There was no grand thought or theme to unify the Venice Baroque Orchestra’s program at Zankel Hall on Wednesday evening, unless it was a sheer delight in virtuosity. For 21st-century listeners the elements of the ensemble’s name point most readily to Vivaldi, who occupied the first half of the program.
“Igor Stravinsky famously quipped that Vivaldi did not write 500 concertos,” ToniMarie Marchioni wrote in the program notes, “but instead one concerto 500 times.” Perhaps, but, according to leading Vivaldi specialists, another modernist composer, Luigi Dallapiccola, said it first, using the number 600.
Whoever is to blame, the excellent Venetians, led from the harpsichord by their director, Andrea Marcon, quickly disproved that canard, if disproof were still needed. Their first concerto offering was the moody flute work “La Notte” (“Night,” RV 439), which has six movements, alternating slow and fast, the second titled “Ghosts,” the fifth “Sleep.” Michele Favaro’s performance of the flute part was notable for the remarkable evenness and beauty of its extended trills.
Two other concertos hewed to Vivaldi’s three-movement norm, but both were highly individual in their explorations of instruments of widely disparate pitch. Giulia Genini, the soloist in the Bassoon Concerto in F (RV 488), played well throughout; in the madly virtuosic finale she completely dispelled the instrument’s lumbering image. And Anna Fusek drew a wealth of color from the tiny soprano recorder in the Flautino Concerto in C (RV 443).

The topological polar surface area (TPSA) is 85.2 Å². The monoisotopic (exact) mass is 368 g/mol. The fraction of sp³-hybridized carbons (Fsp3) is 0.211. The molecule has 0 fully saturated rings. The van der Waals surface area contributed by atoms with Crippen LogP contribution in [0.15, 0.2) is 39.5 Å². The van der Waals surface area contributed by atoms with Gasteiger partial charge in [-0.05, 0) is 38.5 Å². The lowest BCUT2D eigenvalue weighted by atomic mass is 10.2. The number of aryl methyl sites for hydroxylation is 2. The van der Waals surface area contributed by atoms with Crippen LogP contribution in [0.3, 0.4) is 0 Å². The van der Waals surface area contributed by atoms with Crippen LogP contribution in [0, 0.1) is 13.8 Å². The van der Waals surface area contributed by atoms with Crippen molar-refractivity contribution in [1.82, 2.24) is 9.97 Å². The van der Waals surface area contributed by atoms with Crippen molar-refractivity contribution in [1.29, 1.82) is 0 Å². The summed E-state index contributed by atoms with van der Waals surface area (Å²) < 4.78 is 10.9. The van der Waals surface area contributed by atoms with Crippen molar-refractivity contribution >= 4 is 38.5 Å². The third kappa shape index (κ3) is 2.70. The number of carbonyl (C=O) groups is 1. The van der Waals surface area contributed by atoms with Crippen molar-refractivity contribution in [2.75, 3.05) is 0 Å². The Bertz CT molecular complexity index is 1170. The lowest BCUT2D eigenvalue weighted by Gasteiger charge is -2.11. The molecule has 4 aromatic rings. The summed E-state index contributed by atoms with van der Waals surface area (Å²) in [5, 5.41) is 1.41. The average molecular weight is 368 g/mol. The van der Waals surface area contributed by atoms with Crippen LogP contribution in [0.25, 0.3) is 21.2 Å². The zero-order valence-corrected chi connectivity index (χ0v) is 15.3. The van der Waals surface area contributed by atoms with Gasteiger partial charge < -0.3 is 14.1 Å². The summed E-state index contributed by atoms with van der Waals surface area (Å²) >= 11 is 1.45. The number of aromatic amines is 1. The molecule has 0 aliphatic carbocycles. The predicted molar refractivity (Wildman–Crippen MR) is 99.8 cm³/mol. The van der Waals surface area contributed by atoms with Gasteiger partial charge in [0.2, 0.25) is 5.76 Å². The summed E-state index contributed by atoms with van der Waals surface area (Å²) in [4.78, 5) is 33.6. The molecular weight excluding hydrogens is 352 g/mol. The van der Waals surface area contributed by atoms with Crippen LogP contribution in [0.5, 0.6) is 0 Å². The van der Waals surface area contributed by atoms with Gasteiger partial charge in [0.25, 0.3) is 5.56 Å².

The orchestra began with the sinfonia from Vivaldi’s serenata “La Senna Festeggiante” (“The Seine in Festivity”).
Ms. Genini and Mr. Favaro returned to open the second half, Mr. Favaro now playing oboe alongside Shai Kribus in a G minor Overture by Francesco Maria Veracini. Then Daniele Bovo took center stage in Nicola Porpora’s Cello Concerto in G, overcoming a patch of seriously sour intonation in the opening Adagio to rise to spectacular bravura heights in the fast movements.
The orchestra closed the program with Francesco Geminiani’s Concerto Grosso in D minor, “Folia” (“Folly” ), arranged from a treatment of an ancient tune in a violin sonata by Corelli. Remaining traces of solo violin work were handily dispatched by the concertmaster, Luca Mares.
The band showed its depth in an encore, when a second violinist, Gianpiero Zanocco, shone in another maniacally demanding movement of Vivaldi, from a Violin Concerto in D (RV 212). A movement from a Telemann concerto ended the evening on a non-Venetian note.
After Mr. Marcon had announced the first encore the orchestra surprised him, playing instead “Happy Birthday,” in honor of his 50th.